IR35 Change Brings Opportunity: Public Sector to Engage SME's Now

IR35 Change Brings Opportunity: Public Sector to Engage SME's Now

There has been a lot of talk recently about the UK Government’s planned changes to IR35 – the tax arrangements regulating self-employed IT contractors.

As it stands, the current system does not require clients to deduct PAYE tax or National Insurance at source. The responsibility for declaration is placed on the contractor.

For all public sector clients, this is due to change on the 1st April when responsibility for IR35 compliance shifts from the individual contractor to either the client or recruitment agency.

With an estimated 20,000 public sector contractors being affected by the change, it is not surprising that a heated debate has started on various IT web sites and forums. HMRC hopes to raise £400m from the new procedures governing self-employed status.

While a wide range of possible implications have been discussed, the online debate has focused on the potential impact in four main areas:

  • Impact on Contractors – predictions are being made that many contractors will simply ‘jump ship’ to the private sector (where the new rules will not apply) or, to compensate, will increase the fees they charge recruitment agencies. The agencies, in turn, will have no choice but to pass the fee increase on to their public sector clients.
  • Impact on Public Sector IT Projects – just at a time when the digital transformation of public services has started to gain momentum, major concerns have been expressed regarding the potential impact that a mass exodus of high quality IT contractors will have on current and future transformation projects. The alternative is a substantial increase in IT costs, with suggestions already being made that some government departments are encouraging their IT contractors to increase fees by 20 per cent to avoid this exodus ( tells freelance techies to slap 20 per cent on fees as IR35 tax hike looms). The potential increase in costs will take place at a time when public sector budgets are already becoming very tight.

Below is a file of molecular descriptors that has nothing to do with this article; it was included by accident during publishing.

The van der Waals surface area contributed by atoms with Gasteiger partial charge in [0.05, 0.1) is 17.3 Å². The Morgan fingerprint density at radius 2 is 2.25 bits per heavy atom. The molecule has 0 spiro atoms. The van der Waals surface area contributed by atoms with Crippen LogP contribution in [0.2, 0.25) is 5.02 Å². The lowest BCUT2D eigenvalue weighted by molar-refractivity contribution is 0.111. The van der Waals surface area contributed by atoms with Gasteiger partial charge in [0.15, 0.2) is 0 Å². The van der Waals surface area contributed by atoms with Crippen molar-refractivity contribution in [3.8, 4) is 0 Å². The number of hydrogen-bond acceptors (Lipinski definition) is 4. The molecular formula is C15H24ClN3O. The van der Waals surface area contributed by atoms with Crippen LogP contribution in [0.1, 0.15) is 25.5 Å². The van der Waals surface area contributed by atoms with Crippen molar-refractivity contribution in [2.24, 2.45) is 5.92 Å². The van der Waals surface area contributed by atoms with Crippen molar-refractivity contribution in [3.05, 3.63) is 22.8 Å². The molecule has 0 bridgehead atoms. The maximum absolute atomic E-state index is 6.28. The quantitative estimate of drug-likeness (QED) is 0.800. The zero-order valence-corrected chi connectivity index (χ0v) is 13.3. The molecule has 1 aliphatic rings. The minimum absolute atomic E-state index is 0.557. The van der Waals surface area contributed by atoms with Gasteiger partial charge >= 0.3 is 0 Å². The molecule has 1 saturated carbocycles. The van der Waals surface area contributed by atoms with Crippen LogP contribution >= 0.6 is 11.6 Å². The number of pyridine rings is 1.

• Impact on the IT Recruitment Sector – with the potential for a significant drop in the number of contractors working in the public sector, IT recruitment agencies, not surprisingly, have raised serious objections to the new rules, especially those with a significant presence in the public sector contracting market.
  • Competition in the sector – finally, concerns have been expressed that the main ‘winners’ here will be large IT companies and system integrators who often rely on offshore resource.

At Bridgeall, we are very aware of the sensitivities and strong opinions being expressed regarding the new compliance regulations. The new rules represent a fundamental change in the ‘status quo’.

While strong opposition is being expressed, it is very unlikely that the legislation will be changed at this late stage. With this in mind, we should be looking for positives in the new regime – for every ‘threat’ there is a corresponding ‘opportunity’.

The threat of increased fees from the contractor channel will significantly reduce the price differential with SME’s. While large systems integrators may benefit from the coming changes to existing IR35 rules, it will also present opportunities for informed public sector procurement teams to engage with SME IT suppliers, especially those with unique capabilities and specific expertise built on a permanently employed UK-based workforce.

As a nation, we can use the new regulations to grow and strengthen our existing pool of high quality SME IT companies keen to work as partners on large public sector contracts. The increased business secured by SMEs will in turn drive up the need for permanent resource thereby creating opportunities for local recruitment agencies.

Building a strong base of SME IT suppliers, working in partnership with systems integrators and recruitment agencies, is critical to delivering the public sector digital transformation agenda. With SMEs being a major driver of economic growth and employment, it is also critical to the future competitiveness of the UK economy.

Becoming a world class digital nation requires world class digital companies. The public sector should grasp the opportunity to directly support that by engaging the greater agility, delivery certainty and better value provided by SME’s now.